Rarotonga hotspot

The Rarotonga hotspot is a volcanic hotspot in the southern Pacific Ocean. The hotspot was responsible for the formation of Rarotonga and some volcanics of Aitutaki.

In addition to these volcanoes in the Cook Islands, the composition of volcanic rocks in Samoa and in the Lau Basin may have been influenced by the Rarotonga hotspot, and some atolls and seamounts in the Marshall Islands may have formed on the hotspot as well.

Tahiti

Tahiti (; French pronunciation: ​[ta.iti]; previously also known as Otaheite) is the largest island of the Windward group of the Society Islands in French Polynesia, located in the central part of the Pacific Ocean. Divided into two parts, Tahiti Nui (bigger, northwestern part) and Tahiti Iti (smaller, southeastern part), the island was formed from volcanic activity; it is high and mountainous with surrounding coral reefs. Its population is 189,517 inhabitants (2017), making it the most populous island of French Polynesia and accounting for 68.7% of its total population.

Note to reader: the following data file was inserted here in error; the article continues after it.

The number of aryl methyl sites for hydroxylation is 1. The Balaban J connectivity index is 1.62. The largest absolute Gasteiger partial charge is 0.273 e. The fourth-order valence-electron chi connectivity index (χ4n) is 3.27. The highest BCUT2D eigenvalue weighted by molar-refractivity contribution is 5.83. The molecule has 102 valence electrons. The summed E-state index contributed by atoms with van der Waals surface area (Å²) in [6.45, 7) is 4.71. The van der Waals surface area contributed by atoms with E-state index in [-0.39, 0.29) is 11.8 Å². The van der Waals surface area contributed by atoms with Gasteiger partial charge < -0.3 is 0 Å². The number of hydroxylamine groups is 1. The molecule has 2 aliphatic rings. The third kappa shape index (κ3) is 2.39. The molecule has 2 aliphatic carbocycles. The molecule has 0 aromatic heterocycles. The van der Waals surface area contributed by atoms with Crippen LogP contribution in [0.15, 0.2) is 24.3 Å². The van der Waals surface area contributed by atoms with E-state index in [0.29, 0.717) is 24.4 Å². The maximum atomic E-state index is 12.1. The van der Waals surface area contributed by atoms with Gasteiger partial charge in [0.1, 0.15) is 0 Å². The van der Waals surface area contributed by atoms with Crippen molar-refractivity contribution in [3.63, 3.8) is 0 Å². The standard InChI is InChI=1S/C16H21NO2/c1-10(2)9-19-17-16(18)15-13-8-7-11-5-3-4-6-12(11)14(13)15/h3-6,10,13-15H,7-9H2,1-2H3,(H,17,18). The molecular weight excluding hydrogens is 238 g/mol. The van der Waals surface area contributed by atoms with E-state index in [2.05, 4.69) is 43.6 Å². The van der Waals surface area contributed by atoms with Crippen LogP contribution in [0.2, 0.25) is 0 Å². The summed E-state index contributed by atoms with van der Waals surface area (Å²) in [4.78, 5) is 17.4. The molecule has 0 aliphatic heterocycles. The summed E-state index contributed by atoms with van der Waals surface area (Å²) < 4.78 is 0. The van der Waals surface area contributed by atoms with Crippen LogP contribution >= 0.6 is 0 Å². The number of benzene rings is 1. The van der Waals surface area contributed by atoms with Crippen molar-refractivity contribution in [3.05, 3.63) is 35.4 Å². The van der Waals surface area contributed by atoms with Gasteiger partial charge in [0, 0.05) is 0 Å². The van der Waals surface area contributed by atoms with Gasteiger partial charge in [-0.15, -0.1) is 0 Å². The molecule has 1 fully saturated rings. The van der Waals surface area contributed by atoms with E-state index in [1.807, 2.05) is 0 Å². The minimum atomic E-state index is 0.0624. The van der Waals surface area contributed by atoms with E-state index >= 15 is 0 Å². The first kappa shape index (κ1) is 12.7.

Tahiti is the economic, cultural, and political centre of French Polynesia, an overseas collectivity (and the sole overseas country) of the French Republic. The capital of French Polynesia, Papeete, is located on the northwest coast of Tahiti. The only international airport in the region, Faa'a International Airport, is on Tahiti near Papeete. Tahiti was originally settled by Polynesians between 300 and 800 CE. They represent about 70% of the island's population, with the rest made up of Europeans, Chinese people, and those of mixed heritage. The island was part of the Kingdom of Tahiti until its annexation by France in 1880, when it was proclaimed a colony of France, and the inhabitants became French citizens. French is the only official language, although the Tahitian language (Reo Tahiti) is widely spoken.